Police defend officer's action on elderly woman in TST dispersal

December 03, 2019 12:09
Senior Superintendent Kong Wing-cheung of the PPRB said people should not obstruct the way when police are conducting an operation. Photo: RTHK video screenshot

Police denied that an officer pushed an elderly woman to the ground on purpose during a dispersal operation in Tsim Sha Tsui on Sunday.

In a press briefing on Monday afternoon, Senior Superintendent Kong Wing-cheung of the Police Public Relations Branch (PPRB) said the officer in question "was holding a baton in front of his chest, and [he] walked towards the lady with intent to block her way and to minimize her obstruction of [the police’s] ongoing dispersal operation", the Hong Kong Economic Journal reports.

“As you can see from the video, suddenly the woman knelt down and our officer at that time still held his baton in front of his chest. They had body contact before she fell to the ground. This was an unintended result which we did not want to see,” Kong said.

“If anyone stands in front of us trying to block our way during our dispersal operation, we have to give them a warning to leave and if they ignore our warning, we may take necessary action to push them away," he added.

Kong said the woman could file a complaint with the police.

The incident took place near the East Tsim Sha Tsui MTR Station, where the officer was caught on camera shoving the woman who appeared to be begging for officers to stop using pepper spray to disperse a crowd, RTHK reported.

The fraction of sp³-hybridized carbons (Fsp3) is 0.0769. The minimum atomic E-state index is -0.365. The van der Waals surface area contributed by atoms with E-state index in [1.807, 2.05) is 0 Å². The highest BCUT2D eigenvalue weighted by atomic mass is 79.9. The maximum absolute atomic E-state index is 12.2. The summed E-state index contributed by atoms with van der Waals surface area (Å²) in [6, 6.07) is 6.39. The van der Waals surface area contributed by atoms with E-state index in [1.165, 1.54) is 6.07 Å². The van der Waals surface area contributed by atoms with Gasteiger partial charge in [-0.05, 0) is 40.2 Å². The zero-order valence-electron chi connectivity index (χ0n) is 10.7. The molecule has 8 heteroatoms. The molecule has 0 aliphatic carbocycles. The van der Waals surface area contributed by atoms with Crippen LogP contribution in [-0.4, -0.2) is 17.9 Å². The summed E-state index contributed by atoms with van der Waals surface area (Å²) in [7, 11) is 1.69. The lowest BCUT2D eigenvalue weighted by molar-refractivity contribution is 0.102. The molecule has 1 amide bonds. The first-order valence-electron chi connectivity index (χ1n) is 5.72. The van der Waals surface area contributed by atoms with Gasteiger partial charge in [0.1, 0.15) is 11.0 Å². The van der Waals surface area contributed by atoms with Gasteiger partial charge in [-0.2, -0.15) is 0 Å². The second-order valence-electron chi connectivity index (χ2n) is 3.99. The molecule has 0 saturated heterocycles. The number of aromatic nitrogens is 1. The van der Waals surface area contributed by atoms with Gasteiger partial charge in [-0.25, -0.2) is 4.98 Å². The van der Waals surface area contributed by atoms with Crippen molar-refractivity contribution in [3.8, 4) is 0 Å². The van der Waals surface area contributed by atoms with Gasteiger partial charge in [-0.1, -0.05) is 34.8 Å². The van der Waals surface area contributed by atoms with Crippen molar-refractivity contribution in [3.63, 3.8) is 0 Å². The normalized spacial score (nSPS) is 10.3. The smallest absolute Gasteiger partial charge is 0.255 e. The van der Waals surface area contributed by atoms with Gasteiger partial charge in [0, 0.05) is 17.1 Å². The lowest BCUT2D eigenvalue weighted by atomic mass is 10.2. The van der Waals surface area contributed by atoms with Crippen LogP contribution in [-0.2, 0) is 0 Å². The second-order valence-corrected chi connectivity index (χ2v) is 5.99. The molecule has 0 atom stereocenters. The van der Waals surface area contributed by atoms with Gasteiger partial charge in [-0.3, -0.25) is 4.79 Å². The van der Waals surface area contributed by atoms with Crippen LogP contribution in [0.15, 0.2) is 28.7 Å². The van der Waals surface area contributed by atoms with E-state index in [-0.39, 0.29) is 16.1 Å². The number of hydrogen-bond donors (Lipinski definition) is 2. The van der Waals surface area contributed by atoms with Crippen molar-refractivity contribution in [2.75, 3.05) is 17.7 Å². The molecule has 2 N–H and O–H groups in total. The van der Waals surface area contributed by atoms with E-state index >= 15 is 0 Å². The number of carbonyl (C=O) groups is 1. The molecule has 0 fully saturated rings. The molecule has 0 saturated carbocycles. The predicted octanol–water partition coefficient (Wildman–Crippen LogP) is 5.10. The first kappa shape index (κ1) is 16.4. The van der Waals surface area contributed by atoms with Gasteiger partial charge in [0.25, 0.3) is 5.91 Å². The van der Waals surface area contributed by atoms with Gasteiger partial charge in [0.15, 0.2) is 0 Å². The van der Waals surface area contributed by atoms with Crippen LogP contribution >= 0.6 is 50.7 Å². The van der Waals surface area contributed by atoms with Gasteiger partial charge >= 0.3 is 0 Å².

Kong said it was "extremely not ideal" for someone to try to prevent officers from moving forward in the operation.

Citizens, no matter what their roles are, should not obstruct the way when officers are doing their job, he added.

In the same press conference, Senior Superintendent (Operations) Wong Wai-shun said officers “will not use force if there is no violence in front of [them].”

“Before we use force, we will give a warning. And people there have their responsibility and their duty to co-operate with police,” Wong said.

He said elderly people and children should avoid going to protests, which could turn violent.

“The main problem is why people bring these people in. Do they care about their children? Do they care about these elderly? I am not saying the elderly are a problem, I am not saying the children are a problem. But if the situation turns violent, I do not think good people should stay there,” Wong said.

PPRB Chief Superintendent Kenneth Kwok Ka-chuen, meanwhile, described as a misunderstanding an incident involving an RTHK reporter and the police during a dispersal operation in Whampoa on Sunday night.

The journalist was stopped and searched by the police after he allegedly bumped an officer “intentionally” during the dispersal operation. 

In a statement issued on Monday, the RTHK Programme Staff Union demanded an apology from the police force and that it stop any hostile acts against journalists. 

Police said 58 people, aged 14 to 36, were arrested during protests over the weekend for various offenses, including participating in an unlawful assembly, possession of an offensive weapon and assaulting a police officer.

The arrests brought the total to 5,947 – 4,415 males and 1,532 females – since the protest movement began in June.

Speaking to reporters before the Executive Council meeting on Tuesday, Chief Executive Carrie Lam Cheng Yuet-ngor said violence again marred protests over the weekend, and police had no choice but to use tear gas. 

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